‘He’s about to get squeezed a whole lot tighter.’
When folks from my former homeland, The Great American Midwest, visit me here in New York, they are apt to be amazed by how little space we New Yorkers inhabit.
“Where is the rest of it?” questioned one dearly-beloved sister-in-law, when visiting our apartment for the first time. “This is your kitchen?” exclaimed another equally-beloved SIL. (No, I am not being ironic; I do in fact love these two sis-in-laws, in spite of the fact that their homes are vastly more vast than mine.)
I find this interesting because, on a New Yorker scale, this apartment — where I am sitting right now at my sunlit desk cum china cabinet — is considered rather comfortably large. It’s what they call, in Real-Estate-Agent-ese, a “classic six”. That means it has six rooms: living room, dining room, kitchen, two bedrooms, and a “maid’s room”. Honest. These pre-war (that’s WWII, and yet another example of colorful NYC real estate lingo) apartment buildings were built when no home was complete without its maid.
Well, maid shmaid. What I really want to talk about today is the, well, going-backwards-ness of our personal space. As it pertains to living arrangements, that is.
The trajectory of our married living arrangements has gone from very small to medium to large and, now, with this latest pied a terre acquisition (which I first mentioned in my bake-some-brownies post, “And Then There Were None”), back to very small again. I feel rather like Gloria Swanson in “Sunset Boulevard”: “I am big; it’s the movies that got small.” Only, in our case, our apartment — or at least the one we’ll move into if all goes according to plan — just got very very small.
Very shortly, if all goes well (tons of paperwork to deal with for the closing!) we will be moving from an approximately 1600 sq. ft. apartment to one that is around 350, give or take a precious foot. Adjusting to such a small space will not be a small adjustment. And not only because we won’t have room to swing a cat, but because we won’t have room for our stuff. Any of our stuff.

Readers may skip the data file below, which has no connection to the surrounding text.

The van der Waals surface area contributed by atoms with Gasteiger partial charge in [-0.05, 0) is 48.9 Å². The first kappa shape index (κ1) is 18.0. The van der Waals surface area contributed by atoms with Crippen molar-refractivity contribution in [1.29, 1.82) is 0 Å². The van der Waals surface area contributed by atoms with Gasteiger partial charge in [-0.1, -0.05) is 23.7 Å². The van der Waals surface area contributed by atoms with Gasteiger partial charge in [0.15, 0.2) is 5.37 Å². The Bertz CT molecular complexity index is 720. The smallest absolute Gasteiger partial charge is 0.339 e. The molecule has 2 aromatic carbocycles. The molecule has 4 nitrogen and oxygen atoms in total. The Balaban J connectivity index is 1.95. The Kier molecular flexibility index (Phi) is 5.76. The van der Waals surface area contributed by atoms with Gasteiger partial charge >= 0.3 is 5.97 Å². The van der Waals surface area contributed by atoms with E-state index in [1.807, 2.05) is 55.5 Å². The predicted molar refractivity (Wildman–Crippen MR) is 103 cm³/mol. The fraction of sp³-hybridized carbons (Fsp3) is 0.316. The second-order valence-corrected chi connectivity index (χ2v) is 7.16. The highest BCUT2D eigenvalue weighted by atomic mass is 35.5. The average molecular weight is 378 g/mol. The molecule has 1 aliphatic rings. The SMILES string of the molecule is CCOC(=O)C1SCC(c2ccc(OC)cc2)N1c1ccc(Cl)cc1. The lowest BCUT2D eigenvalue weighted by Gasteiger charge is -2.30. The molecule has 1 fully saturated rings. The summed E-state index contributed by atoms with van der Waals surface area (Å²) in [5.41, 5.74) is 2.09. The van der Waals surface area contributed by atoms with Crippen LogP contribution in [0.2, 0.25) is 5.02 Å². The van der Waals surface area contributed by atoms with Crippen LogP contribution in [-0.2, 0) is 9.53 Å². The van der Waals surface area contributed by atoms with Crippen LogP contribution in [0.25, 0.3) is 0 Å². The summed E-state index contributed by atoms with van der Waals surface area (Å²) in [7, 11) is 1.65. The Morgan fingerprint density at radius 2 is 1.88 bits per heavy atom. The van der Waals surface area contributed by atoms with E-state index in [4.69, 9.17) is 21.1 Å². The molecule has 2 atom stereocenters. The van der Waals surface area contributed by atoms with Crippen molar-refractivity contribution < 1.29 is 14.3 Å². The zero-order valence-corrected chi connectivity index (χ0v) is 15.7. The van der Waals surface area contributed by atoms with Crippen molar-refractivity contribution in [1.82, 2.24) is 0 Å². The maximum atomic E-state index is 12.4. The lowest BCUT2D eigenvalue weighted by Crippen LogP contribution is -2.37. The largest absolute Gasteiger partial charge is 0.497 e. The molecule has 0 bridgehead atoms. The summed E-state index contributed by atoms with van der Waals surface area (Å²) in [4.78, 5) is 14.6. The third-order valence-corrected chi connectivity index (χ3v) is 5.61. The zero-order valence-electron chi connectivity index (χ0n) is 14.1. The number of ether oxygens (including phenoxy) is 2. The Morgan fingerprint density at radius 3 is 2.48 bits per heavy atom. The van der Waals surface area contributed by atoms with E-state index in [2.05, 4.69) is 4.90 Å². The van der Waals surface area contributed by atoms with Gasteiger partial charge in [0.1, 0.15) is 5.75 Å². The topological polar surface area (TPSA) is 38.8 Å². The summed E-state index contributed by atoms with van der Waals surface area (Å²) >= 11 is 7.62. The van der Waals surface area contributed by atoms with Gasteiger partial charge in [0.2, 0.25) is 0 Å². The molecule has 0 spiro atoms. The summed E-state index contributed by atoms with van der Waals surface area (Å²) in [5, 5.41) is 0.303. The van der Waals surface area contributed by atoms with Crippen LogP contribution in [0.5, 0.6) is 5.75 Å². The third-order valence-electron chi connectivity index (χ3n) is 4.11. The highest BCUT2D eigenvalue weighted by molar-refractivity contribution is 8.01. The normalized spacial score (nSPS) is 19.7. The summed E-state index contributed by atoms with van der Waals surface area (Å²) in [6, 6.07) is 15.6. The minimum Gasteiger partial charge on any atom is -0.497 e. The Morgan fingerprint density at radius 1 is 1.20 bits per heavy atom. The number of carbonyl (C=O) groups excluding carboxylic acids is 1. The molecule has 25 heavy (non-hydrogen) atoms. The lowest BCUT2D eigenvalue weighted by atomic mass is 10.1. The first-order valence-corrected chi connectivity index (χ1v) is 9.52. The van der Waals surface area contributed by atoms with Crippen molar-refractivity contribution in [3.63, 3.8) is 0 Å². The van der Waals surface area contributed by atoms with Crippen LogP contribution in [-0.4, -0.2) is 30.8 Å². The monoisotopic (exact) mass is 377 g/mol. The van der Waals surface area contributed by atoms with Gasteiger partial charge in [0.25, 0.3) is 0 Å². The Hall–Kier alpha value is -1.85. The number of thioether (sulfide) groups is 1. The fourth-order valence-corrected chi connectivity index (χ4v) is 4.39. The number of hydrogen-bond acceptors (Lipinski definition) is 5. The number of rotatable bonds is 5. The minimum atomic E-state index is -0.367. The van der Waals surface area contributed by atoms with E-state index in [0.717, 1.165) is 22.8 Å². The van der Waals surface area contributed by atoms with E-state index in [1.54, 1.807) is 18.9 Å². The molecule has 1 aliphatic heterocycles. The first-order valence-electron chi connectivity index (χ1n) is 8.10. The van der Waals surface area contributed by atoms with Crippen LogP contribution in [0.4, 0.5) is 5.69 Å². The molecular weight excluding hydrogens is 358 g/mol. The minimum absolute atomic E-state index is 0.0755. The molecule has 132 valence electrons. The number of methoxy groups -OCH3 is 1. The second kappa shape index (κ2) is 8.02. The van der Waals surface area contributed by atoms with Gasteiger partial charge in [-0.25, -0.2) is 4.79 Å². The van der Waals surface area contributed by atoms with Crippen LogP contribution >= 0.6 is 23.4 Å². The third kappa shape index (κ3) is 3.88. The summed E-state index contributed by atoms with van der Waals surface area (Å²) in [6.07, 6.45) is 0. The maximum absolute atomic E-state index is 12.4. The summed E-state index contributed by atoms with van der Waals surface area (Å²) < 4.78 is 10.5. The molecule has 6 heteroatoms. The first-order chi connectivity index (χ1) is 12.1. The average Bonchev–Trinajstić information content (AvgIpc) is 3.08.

We weren’t always so stuff-stuffed. In fact, we started out rather spare, with thrift-shop finds and hand-me-downs. Wayne found his couch at a garage sale. And I didn’t even have one. So we slipcovered his, thinking one day we’d replace it with a “real” couch that we picked out from a real store. Well, that was more than 35 years ago.
Quick note: When we lived in the one-big-room-with-everything-in-it place and were thinking about having a baby, I asked “but where will we put this baby?” and The Dude, quite reasonably in Dude Reasonableness, answered, “We’ll put the baby where the TV is.” Which is, ultimately, what we did.
But time moves on. And so did we. To this apartment of twenty-six years. And twenty-six years of gradual acquisition. Surfaces have been populated, couches have been pillowed, bookcases have been booked. Let’s face it, if you think Nature abhors a vacuum, you haven’t met a New York City apartment.
We have art books piled on top of pianos, which are, in turn, topped with hand-turned pottery, accented by silver whatnots, side-by-side with souvenir statues. Don’t get me started on the candles and their attendant holders. And, if you read last week’s post, “Sitting Pretty”, you are familiar with my crack-cocaine obsession with chairs.
Honestly? It’ll feel good to, shall we say, “de-acquisition” some of this. If you’re in the neighborhood, do stop by for a scented candle. Or five.
New York City. October 2019